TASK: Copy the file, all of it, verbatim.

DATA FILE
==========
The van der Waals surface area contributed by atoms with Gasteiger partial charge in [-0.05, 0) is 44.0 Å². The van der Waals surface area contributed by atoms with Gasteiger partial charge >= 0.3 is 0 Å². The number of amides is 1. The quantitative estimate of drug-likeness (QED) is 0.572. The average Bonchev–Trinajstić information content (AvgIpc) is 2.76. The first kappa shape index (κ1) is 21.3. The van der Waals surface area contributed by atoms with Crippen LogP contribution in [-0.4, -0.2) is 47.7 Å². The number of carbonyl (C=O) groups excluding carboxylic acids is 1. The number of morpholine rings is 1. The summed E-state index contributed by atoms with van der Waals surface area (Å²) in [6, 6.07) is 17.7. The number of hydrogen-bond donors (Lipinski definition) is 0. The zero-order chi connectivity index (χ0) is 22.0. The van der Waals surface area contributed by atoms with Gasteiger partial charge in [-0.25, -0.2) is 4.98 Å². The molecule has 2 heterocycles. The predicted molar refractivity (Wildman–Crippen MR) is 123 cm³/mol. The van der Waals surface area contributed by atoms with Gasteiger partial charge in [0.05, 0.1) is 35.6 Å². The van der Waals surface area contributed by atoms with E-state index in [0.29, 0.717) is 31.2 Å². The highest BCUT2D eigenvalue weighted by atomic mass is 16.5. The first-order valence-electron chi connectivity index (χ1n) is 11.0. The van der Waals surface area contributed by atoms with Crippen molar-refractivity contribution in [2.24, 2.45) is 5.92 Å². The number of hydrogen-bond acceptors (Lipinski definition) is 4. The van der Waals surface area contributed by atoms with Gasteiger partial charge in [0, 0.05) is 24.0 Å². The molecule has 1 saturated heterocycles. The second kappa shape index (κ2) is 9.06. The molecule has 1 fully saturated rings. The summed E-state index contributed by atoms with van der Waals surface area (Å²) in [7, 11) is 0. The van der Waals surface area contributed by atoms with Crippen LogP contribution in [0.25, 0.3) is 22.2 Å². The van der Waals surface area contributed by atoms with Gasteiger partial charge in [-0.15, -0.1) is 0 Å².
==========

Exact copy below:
The van der Waals surface area contributed by atoms with Gasteiger partial charge in [-0.05, 0) is 44.0 Å². The van der Waals surface area contributed by atoms with Gasteiger partial charge >= 0.3 is 0 Å². The number of amides is 1. The quantitative estimate of drug-likeness (QED) is 0.572. The average Bonchev–Trinajstić information content (AvgIpc) is 2.76. The first kappa shape index (κ1) is 21.3. The van der Waals surface area contributed by atoms with Crippen LogP contribution in [-0.4, -0.2) is 47.7 Å². The number of carbonyl (C=O) groups excluding carboxylic acids is 1. The number of morpholine rings is 1. The summed E-state index contributed by atoms with van der Waals surface area (Å²) in [6, 6.07) is 17.7. The number of hydrogen-bond donors (Lipinski definition) is 0. The zero-order chi connectivity index (χ0) is 22.0. The van der Waals surface area contributed by atoms with Gasteiger partial charge in [-0.25, -0.2) is 4.98 Å². The molecule has 2 heterocycles. The predicted molar refractivity (Wildman–Crippen MR) is 123 cm³/mol. The van der Waals surface area contributed by atoms with Gasteiger partial charge in [0.05, 0.1) is 35.6 Å². The van der Waals surface area contributed by atoms with E-state index in [0.29, 0.717) is 31.2 Å². The highest BCUT2D eigenvalue weighted by atomic mass is 16.5. The first-order valence-electron chi connectivity index (χ1n) is 11.0. The van der Waals surface area contributed by atoms with Crippen molar-refractivity contribution in [2.24, 2.45) is 5.92 Å². The number of hydrogen-bond acceptors (Lipinski definition) is 4. The van der Waals surface area contributed by atoms with Gasteiger partial charge in [0, 0.05) is 24.0 Å². The molecule has 1 saturated heterocycles. The second kappa shape index (κ2) is 9.06. The molecule has 1 fully saturated rings. The summed E-state index contributed by atoms with van der Waals surface area (Å²) in [7, 11) is 0. The van der Waals surface area contributed by atoms with Crippen LogP contribution in [0.25, 0.3) is 22.2 Å². The van der Waals surface area contributed by atoms with Gasteiger partial charge in [-0.15, -0.1) is 0 Å².